Thursday, August 9, 2012

Are Flying and Biting Insects Bugging You - Non-Toxic Insect Repellents

One of the most toxic things I've ever done to myself is cover myself in mosquito/bug repellant! Granted I was just a child and we didn't know that DDT should have stood for "Deadly Deadly Toxin" but we used to spray down our picnic areas, our camping tents and our yards to rid ourselves of mosquitos, ticks, fleas, and biting flies.

I should also mention that in the irrigated farming areas of western South Dakota mosquitos are the size of small birds and they rise out of the marshy areas around the irrigation ditches at dusk like a black cloud . . . so they were not just a small nuisance!

While DDT is no longer available many other chemical laden, toxic mosquito repellants still line the shelves of drug stores, home improvement stores and even grocery stores! 

It's clear that no one wants to risk contracting blood borne diseases like West Nile Virus, EEE and Lymes Disease, insect repellents can be more dangerous than these diseases . . .  

Current insect repellents contain chemicals like DEET (N-Diethyl-meta-toluamide), permethrin, ethyl and isopropyl alcohol. Individually they each carry significant health risks . . . 

DEET has been linked to severe central nervous system disorders, and when combined with Permethrin genetic damage has been observed in animal studies. When used frequently the prolonged skin exposure to these chemicals have been demonstrated to produce skin allergies, eye irritations, redness, skin discoloration, inflammation, shortness of breath, constant fatigue, muscle and joint pain, generalized physical weakness, memory loss, persistent headaches and tremors. 

The great news is that there are many practical and botanical solutions to rid yourself of these pesky, persistent, pests! 

Here Are a Few Biting Pest Deterrents:
  • It seems that repelling them from your own yard is a simple as adding some marigolds, citronella, mint, catnip, lavender, geraniums and lemongrass to your landscape and garden.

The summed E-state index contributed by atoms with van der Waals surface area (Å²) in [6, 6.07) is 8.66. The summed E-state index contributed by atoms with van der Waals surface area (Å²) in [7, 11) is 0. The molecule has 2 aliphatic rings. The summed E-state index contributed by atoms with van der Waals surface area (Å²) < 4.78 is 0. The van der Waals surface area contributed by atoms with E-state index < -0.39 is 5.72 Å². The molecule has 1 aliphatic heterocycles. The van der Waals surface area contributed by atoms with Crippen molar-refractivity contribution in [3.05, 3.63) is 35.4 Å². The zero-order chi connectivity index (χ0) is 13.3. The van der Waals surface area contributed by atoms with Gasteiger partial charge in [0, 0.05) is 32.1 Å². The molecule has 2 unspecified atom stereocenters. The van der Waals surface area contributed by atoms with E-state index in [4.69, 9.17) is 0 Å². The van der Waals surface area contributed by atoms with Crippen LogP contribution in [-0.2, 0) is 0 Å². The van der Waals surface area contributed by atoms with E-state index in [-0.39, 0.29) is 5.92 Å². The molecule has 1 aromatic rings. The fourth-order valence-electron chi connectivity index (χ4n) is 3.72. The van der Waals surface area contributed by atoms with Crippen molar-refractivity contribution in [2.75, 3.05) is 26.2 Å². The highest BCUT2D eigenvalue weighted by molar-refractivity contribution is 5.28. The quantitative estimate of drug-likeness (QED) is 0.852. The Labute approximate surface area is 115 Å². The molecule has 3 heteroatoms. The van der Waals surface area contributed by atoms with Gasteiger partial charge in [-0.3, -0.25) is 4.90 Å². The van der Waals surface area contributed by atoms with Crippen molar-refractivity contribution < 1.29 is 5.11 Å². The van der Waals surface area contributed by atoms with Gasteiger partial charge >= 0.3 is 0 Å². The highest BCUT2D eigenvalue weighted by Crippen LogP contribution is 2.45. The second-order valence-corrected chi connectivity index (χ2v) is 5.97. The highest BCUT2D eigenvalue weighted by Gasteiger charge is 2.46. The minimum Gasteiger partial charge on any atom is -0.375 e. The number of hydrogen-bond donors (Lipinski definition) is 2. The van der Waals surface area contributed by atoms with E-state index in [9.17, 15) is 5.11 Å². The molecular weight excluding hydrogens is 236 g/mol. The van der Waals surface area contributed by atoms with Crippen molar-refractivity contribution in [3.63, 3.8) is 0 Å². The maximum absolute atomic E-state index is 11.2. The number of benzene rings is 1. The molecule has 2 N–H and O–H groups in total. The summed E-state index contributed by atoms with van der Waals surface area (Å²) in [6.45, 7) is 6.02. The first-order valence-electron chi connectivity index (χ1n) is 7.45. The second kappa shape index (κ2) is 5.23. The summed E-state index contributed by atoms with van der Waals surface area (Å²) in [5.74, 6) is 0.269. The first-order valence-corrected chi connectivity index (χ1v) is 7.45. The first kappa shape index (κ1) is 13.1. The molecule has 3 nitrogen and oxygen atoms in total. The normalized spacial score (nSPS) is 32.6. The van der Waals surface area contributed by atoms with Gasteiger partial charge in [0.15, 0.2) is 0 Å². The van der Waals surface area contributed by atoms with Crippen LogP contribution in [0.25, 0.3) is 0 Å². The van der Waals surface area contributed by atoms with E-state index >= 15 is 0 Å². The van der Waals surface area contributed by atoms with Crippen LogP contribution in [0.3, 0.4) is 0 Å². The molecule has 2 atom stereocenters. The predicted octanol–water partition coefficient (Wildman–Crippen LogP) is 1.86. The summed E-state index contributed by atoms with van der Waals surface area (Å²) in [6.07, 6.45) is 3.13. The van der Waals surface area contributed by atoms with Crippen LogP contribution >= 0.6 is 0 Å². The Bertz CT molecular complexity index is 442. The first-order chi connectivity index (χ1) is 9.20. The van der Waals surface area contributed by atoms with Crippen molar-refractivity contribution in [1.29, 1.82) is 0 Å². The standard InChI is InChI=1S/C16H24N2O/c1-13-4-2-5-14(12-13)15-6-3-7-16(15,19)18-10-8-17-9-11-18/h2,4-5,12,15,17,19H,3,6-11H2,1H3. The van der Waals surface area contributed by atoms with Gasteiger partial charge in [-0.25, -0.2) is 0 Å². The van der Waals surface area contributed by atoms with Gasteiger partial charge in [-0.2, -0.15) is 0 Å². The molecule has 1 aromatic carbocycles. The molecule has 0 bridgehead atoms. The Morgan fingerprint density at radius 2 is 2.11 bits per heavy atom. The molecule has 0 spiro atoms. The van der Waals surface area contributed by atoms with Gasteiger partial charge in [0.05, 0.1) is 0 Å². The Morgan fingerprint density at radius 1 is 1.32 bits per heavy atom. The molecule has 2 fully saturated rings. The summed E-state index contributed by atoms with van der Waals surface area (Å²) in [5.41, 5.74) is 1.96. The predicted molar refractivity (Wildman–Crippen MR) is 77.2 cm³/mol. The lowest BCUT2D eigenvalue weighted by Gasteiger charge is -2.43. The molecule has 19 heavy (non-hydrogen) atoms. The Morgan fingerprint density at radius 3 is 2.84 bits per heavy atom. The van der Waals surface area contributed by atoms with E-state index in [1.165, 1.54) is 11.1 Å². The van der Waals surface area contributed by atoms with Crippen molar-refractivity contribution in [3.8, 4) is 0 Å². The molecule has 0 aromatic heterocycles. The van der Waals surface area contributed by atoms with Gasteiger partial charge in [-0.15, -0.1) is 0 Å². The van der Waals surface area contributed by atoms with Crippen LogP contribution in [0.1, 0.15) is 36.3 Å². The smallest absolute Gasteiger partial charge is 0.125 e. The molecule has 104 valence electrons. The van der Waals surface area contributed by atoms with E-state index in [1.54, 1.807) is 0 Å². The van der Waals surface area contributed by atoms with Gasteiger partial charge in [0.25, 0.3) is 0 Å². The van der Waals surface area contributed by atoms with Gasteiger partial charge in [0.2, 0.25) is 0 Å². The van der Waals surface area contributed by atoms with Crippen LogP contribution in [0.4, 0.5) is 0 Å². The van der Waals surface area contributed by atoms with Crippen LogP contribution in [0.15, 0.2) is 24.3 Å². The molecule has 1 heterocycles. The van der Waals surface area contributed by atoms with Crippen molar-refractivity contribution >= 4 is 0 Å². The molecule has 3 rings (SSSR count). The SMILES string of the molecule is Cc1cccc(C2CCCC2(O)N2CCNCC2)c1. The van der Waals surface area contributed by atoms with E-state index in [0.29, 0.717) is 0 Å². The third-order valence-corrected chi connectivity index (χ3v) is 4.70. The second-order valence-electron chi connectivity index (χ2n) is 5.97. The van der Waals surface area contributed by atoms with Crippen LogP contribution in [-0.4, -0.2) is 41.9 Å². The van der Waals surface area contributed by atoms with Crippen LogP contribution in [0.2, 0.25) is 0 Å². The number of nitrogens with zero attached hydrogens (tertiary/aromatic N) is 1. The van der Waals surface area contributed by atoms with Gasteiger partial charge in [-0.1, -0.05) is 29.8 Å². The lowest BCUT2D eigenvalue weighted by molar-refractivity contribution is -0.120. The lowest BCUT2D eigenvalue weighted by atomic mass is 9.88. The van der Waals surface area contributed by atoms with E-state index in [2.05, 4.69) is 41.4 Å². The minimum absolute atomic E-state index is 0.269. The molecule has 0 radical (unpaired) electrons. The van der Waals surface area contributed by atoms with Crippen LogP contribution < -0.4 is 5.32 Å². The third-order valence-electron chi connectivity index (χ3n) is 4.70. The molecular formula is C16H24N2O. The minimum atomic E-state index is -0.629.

• Standing water is a great breeding ground for mosquitos and a watering hole for other pests like fleas and ticks. So be sure to eliminate any standing or puddled water - including still bird baths and decorative ponds because a female mosquito can lay up to 400 eggs at a time in still water. So if you want to have a pond or bird bath as a decorative accent be sure to add a bubbler to keep the water moving. 
  • Introduce beneficial insects like praying mantis and dragon flies to your yard eliminate countless unwanted pests! 
  • This next suggestion may not be the most popular with many of you, but it is one of the most effective ways to eliminate mosquitos, fleas, flies and other flying pests . . . install a few small bat houses to your yard. Small bats consume thousands of insects in a single night and they have no affinity for people!

Here Are a Few Flying Pest Attractants:
  • Dark Clothing - many mosquitoes use vision to locate hosts from a distance. Dark clothes and foliage are attractants. Use dark colored foliage around the perimeter of your yard and wear light colored clothing when outside.
  • Carbon Dioxide - when you are exercising or hot you give off more carbon dioxide. Burn a candle (particularly a citronella or mint candle), light a fire or start your grill to provide an alternate source of carbon dioxide.
  • Fragrances - synthetic fragrances in perfumes, hair care products, fabric softeners and dryer sheets are favorites of mosquitos and flies. To avoid the chemical exposure from synthetic fragrances as well as the bug bites they attract, switch to essential oils that smell great and deter pests - think lavender, geranium, lemon balm, mint or citrus oils. 

DIY Insect Repellent:

Make your own sprays for your home, yard, pets, children and yourself by making your own sprays. Use any combination of citronella, mint, catnip, eucalyptus, lavender, geranium, citrus, tea tree and lemongrass.  

Mix 3 tablespoons of almond oil with 50 drops of essential oils and 1/4 cup pH 11.5 ionized water or witch hazel. Mix well and place in a spray bottle with a very fine mist sprayer.  

I spray my dogs down daily and find it very effective. When using on the skin, spray thoroughly and repeat every 2-3 hours for maximum protection. Repeat more frequently if exercising, perspiring heavily or swimming.

I hope you find these tips helpful in creating a more pleasant, greener and chemical free environment!

Dr. P

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